Handiwork seemed to combine the Jazz elements of Swing Shift and the more classical feel of Ten Invitations. Was that the original idea here to combine the best of both of those styles into something slightly different?

Yes and no because Handiwork and Good Faith were being done at the same time so it was case that the instrumental stuff was shifting over to Handiwork and I was already starting to see airplay for from Smooth Jazz radio stations in Canada so I thought Handiwork would hit them right in their wheel house. Then Good Faith is me indulging myself as a singer-songwriter. I was a little more confident about what I could do in my home studio and I had more guest artists come in like Jane Bunnett who came in and played some soprano sax stuff and Bob Rice came in and played some flugelhorn and trumpet. They were done around the same time so I put one out and a few months later put the other one out.

Strung-Out Troubadours saw you join up with Dave Dunlop from The Full Nine to produce an Americana Roots album built on some great vocal harmonies. When did you first meet Dave?

Dave was the guitar player in my touring Rock band. While all this stuff is going on with my albums, I’m still going out and playing gigs, some of them Rock band gigs. When I do the acoustic shows, like the one I did at Berklee, I usually do them solo by myself. There were some gigs where I’d take out a piano player and I’d do that with Marty Anderson. I was getting to the point where I thought I wanted a guitar player to come out so I could Rock a little bit more and I wanted someone who could sing a little better than Marty. Dave was a logical choice for that and he took it over and Marty didn’t do it anymore. One thing led to another and I thought we should do a record we could sell at the merch table as people were enjoying Dave as much as they were enjoying me. I liked the idea of throwing it over to him to play the solo so it really grew with Dave and me and it was good that he’d also get something from selling the album at shows too. We ended up doing three records together.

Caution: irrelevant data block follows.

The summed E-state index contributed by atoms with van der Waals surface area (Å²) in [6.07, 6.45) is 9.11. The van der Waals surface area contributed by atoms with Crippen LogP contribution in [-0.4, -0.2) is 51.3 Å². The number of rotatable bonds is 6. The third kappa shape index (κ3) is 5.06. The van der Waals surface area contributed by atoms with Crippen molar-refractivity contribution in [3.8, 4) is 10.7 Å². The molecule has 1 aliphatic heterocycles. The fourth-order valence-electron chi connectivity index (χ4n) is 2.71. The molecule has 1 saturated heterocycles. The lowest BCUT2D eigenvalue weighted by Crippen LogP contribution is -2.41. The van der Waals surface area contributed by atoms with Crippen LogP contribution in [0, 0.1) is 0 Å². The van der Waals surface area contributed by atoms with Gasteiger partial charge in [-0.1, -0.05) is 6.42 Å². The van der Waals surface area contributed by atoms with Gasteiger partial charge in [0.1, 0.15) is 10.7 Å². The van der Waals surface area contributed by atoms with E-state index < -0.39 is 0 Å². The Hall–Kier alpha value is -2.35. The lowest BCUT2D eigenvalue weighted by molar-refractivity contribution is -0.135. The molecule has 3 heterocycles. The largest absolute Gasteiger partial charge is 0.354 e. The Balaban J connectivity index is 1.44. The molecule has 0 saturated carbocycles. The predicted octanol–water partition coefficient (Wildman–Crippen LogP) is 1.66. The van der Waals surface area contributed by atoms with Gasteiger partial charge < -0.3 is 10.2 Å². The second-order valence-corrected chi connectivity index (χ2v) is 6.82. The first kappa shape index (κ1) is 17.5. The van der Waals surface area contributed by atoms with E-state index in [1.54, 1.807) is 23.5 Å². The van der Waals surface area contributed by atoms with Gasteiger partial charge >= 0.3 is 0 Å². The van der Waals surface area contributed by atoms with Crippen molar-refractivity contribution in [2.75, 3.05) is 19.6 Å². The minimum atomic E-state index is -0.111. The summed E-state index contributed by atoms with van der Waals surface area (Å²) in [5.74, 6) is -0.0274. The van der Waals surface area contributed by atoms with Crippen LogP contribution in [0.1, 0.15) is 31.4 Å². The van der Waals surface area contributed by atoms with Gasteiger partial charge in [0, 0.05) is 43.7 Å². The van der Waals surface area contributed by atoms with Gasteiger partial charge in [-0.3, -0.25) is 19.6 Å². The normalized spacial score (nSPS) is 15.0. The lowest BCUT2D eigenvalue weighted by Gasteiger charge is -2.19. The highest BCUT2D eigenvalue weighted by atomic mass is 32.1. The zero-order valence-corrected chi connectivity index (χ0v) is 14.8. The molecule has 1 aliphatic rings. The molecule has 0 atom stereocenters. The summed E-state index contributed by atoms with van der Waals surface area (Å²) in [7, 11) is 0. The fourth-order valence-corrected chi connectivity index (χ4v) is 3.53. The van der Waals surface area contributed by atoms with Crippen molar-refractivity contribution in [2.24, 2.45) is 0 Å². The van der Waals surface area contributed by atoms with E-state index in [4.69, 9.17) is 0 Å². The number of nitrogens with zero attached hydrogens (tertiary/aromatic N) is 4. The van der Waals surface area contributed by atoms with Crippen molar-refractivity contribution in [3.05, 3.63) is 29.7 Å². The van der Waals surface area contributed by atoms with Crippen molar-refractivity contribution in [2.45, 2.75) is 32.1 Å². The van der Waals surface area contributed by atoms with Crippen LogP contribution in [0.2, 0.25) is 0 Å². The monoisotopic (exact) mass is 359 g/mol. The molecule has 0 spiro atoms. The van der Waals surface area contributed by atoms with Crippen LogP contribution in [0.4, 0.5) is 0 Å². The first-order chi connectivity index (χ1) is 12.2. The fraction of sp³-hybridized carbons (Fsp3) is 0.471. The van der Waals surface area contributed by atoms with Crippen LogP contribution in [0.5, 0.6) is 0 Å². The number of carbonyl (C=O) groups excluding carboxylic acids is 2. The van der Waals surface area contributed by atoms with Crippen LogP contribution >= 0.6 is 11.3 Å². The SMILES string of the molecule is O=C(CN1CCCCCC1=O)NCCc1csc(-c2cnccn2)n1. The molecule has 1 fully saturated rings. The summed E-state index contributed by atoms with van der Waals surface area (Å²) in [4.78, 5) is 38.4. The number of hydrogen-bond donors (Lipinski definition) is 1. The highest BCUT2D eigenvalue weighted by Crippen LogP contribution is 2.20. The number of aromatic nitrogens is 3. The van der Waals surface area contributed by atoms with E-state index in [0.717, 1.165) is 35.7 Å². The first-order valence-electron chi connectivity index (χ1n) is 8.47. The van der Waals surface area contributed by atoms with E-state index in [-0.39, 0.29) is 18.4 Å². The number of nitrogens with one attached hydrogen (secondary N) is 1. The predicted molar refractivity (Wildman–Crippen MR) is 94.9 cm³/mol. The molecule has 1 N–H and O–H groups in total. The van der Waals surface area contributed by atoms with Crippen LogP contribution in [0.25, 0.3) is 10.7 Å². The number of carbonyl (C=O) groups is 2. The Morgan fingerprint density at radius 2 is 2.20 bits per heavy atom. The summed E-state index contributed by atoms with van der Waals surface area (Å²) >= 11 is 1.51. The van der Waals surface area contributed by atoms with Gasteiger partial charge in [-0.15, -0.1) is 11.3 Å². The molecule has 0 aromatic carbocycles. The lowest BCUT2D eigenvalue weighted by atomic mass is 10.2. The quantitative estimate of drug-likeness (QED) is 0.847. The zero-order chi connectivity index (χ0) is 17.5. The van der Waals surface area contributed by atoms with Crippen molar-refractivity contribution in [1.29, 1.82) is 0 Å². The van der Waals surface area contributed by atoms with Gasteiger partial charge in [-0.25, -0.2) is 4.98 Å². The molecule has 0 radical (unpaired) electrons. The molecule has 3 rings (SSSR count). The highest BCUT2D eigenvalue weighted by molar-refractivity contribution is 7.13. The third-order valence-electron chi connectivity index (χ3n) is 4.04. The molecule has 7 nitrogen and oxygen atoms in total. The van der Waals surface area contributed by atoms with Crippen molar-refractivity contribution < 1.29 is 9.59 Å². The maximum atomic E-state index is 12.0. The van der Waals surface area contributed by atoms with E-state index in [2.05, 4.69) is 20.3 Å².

Live at Hugh’s Room captures you both live featuring songs from the album you did together as well as some from your back catalogue. Did having Dave with you enable you to perform some songs live that you hadn’t been able to do before?